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Natural Gas Weekly Update Archive

for week ending July 11, 2008  |  Release date:  July 10, 2008   |  Previous weeks

Released: July 10, 2008
Next Release: July 17, 2008


  • Natural gas spot prices declined sharply this report week (Wednesday–Wednesday, July 2-9), with the largest decreases generally occurring in consuming regions in the Northeast and Midwest. During the report week, the Henry Hub spot price decreased $1.22 per million Btu (MMBtu) to $12.09.

  • At the New York Mercantile Exchange (NYMEX), a trend of rising prices for futures contracts was at least temporarily interrupted. After the August 2008 contract reached a daily settlement price of $13.578 per MMBtu (a record high for this contract) on July 3, the price decreased by $1.57 per MMBtu over the next three trading sessions and ended the week $1.38 lower than last Wednesday. Yesterday’s (July 9) closing price of the August contract was $12.006 per MMBtu.

  • During the week ending Friday, July 4, estimated net injections of natural gas into underground storage totaled 90 billion cubic feet (Bcf). Working gas in underground storage as of July 4 was 2,208 Bcf, which is 3.1 percent below the 5-year (2003-2007) average.

  • The price of crude oil dropped more than 5 percent during the report week. Leading into the Fourth of July weekend, the West Texas Intermediate (WTI) crude oil price had climbed above $145 per barrel on Thursday. Price declines in the next 3 trading days resulted in a cumulative decline of $7.86 per barrel since Wednesday, July 2. The WTI average price yesterday was $135.88 per barrel, or $23.43 per MMBtu.

NYMEX Natural Gas Futures Near-Month Contract Settlement Price, West Texas Intermediate Crude Oil Spot Price, and Henry Hub Natural Gas Spot Price Graph

More Summary Data

Natural gas prices continue to surpass historical norms for this time of year, exceeding $11 per MMBtu at trading locations throughout the Lower 48 States, with the exception of Rocky Mountain market centers. Nonetheless, price decreases during the report week were significant and appeared to represent at least a temporary shift in sentiment toward natural gas market conditions. Before the Independence Day weekend, spot prices at the Henry Hub had breached $13 per MMBtu for the first time since December 2005 in the aftermath of the hurricane season that year. With temperatures relatively moderate this report week for the country as a whole and a decline in the price of crude oil, the net change in the Henry Hub spot price this report week (after 4 consecutive days of price declines) was a decrease of $1.22 per MMBtu, or 9 percent. On a regional basis, spot markets along the Gulf Coast in Louisiana and East Texas registered an average price decrease of $1.19 and $1.16 per MMBtu, respectively. The average regional price yesterday was $12.79 in Louisiana and $12.53 in East Texas.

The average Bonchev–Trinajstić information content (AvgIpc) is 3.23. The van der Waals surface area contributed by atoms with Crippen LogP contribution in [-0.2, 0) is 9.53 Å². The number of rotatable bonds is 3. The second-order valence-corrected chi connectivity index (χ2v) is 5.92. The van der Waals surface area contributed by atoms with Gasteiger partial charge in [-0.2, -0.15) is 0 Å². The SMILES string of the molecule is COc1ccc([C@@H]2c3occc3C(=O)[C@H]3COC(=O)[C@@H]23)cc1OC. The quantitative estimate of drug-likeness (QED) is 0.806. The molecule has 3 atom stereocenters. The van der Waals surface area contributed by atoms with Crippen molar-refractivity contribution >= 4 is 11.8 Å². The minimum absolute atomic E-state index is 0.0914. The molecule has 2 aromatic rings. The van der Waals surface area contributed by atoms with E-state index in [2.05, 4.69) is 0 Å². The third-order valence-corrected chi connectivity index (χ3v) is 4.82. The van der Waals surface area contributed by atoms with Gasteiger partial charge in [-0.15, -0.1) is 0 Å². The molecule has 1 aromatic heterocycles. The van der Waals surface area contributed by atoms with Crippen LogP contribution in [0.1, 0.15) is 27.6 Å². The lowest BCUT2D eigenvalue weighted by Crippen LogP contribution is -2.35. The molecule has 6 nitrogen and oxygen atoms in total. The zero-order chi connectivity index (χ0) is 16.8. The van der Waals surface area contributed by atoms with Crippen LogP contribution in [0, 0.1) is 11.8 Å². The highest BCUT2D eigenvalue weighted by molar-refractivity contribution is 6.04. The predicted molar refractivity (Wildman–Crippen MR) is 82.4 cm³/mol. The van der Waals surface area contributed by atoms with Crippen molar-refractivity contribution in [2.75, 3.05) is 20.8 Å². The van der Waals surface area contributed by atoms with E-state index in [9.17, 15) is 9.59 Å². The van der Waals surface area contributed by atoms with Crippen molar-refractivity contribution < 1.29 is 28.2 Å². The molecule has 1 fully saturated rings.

Many of the factors leading to the runup in prices before the holiday weekend remain a concern in the market, despite the reprieve from rising prices over the past week. During the week, concerns over the path of Hurricane Bertha lessened as the first tropical storm threat of the season turned toward the North Atlantic, likely contributing to the easing in prices. Nonetheless, much of the hurricane season lies ahead, and price volatility has become a regular feature of the natural gas market as storms form and dissipate. In addition, while temperatures during the week were moderate in key consuming regions, the peak summer demand season (from electric generators meeting air-conditioning needs) is underway, bringing increased competition for available supplies. The elevated price level for natural gas also appears related to growing financial investment in many commodities, including metals, agricultural products, and crude oil. Although prices declined during the report week for many commodities, they remain at historical high levels. Even with the decline in price at the Henry Hub during the report week, the spot price at the Henry Hub has increased $4.26 per MMBtu, or 54 percent, since the beginning of 2008.